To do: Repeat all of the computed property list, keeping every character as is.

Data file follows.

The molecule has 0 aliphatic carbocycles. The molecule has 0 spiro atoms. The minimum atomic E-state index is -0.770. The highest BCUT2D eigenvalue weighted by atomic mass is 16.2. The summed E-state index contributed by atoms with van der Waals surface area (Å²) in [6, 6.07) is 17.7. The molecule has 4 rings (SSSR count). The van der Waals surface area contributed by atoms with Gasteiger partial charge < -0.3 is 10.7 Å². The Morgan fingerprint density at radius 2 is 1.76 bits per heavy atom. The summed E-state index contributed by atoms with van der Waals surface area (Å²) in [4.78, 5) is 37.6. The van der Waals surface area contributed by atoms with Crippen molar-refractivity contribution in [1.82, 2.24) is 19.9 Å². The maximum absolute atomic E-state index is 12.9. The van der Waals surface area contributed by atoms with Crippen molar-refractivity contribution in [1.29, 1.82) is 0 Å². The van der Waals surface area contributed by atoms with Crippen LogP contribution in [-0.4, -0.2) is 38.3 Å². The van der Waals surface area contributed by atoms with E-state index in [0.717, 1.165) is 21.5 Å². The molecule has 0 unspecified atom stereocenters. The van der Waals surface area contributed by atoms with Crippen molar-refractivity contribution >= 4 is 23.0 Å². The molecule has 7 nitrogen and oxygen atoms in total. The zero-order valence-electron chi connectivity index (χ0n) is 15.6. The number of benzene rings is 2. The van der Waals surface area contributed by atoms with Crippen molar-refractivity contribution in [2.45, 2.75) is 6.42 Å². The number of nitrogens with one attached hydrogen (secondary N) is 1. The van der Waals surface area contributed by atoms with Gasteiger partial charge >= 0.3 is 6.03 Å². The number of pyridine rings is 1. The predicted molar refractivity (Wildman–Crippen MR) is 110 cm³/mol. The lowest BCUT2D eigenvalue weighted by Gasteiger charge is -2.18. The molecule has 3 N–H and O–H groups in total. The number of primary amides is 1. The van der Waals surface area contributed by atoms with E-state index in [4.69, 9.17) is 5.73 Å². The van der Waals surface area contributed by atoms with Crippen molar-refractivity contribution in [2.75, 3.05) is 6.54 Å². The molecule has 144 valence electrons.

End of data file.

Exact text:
The molecule has 0 aliphatic carbocycles. The molecule has 0 spiro atoms. The minimum atomic E-state index is -0.770. The highest BCUT2D eigenvalue weighted by atomic mass is 16.2. The summed E-state index contributed by atoms with van der Waals surface area (Å²) in [6, 6.07) is 17.7. The molecule has 4 rings (SSSR count). The van der Waals surface area contributed by atoms with Gasteiger partial charge < -0.3 is 10.7 Å². The Morgan fingerprint density at radius 2 is 1.76 bits per heavy atom. The summed E-state index contributed by atoms with van der Waals surface area (Å²) in [4.78, 5) is 37.6. The van der Waals surface area contributed by atoms with Crippen molar-refractivity contribution in [1.82, 2.24) is 19.9 Å². The maximum absolute atomic E-state index is 12.9. The van der Waals surface area contributed by atoms with Crippen molar-refractivity contribution in [1.29, 1.82) is 0 Å². The van der Waals surface area contributed by atoms with Crippen LogP contribution in [-0.4, -0.2) is 38.3 Å². The van der Waals surface area contributed by atoms with E-state index in [0.717, 1.165) is 21.5 Å². The molecule has 0 unspecified atom stereocenters. The van der Waals surface area contributed by atoms with Crippen molar-refractivity contribution >= 4 is 23.0 Å². The molecule has 7 nitrogen and oxygen atoms in total. The zero-order valence-electron chi connectivity index (χ0n) is 15.6. The number of benzene rings is 2. The van der Waals surface area contributed by atoms with Crippen molar-refractivity contribution in [2.45, 2.75) is 6.42 Å². The number of nitrogens with one attached hydrogen (secondary N) is 1. The van der Waals surface area contributed by atoms with Gasteiger partial charge >= 0.3 is 6.03 Å². The number of pyridine rings is 1. The predicted molar refractivity (Wildman–Crippen MR) is 110 cm³/mol. The lowest BCUT2D eigenvalue weighted by Gasteiger charge is -2.18. The molecule has 3 N–H and O–H groups in total. The number of primary amides is 1. The van der Waals surface area contributed by atoms with E-state index in [4.69, 9.17) is 5.73 Å². The van der Waals surface area contributed by atoms with Crippen molar-refractivity contribution in [2.75, 3.05) is 6.54 Å². The molecule has 144 valence electrons.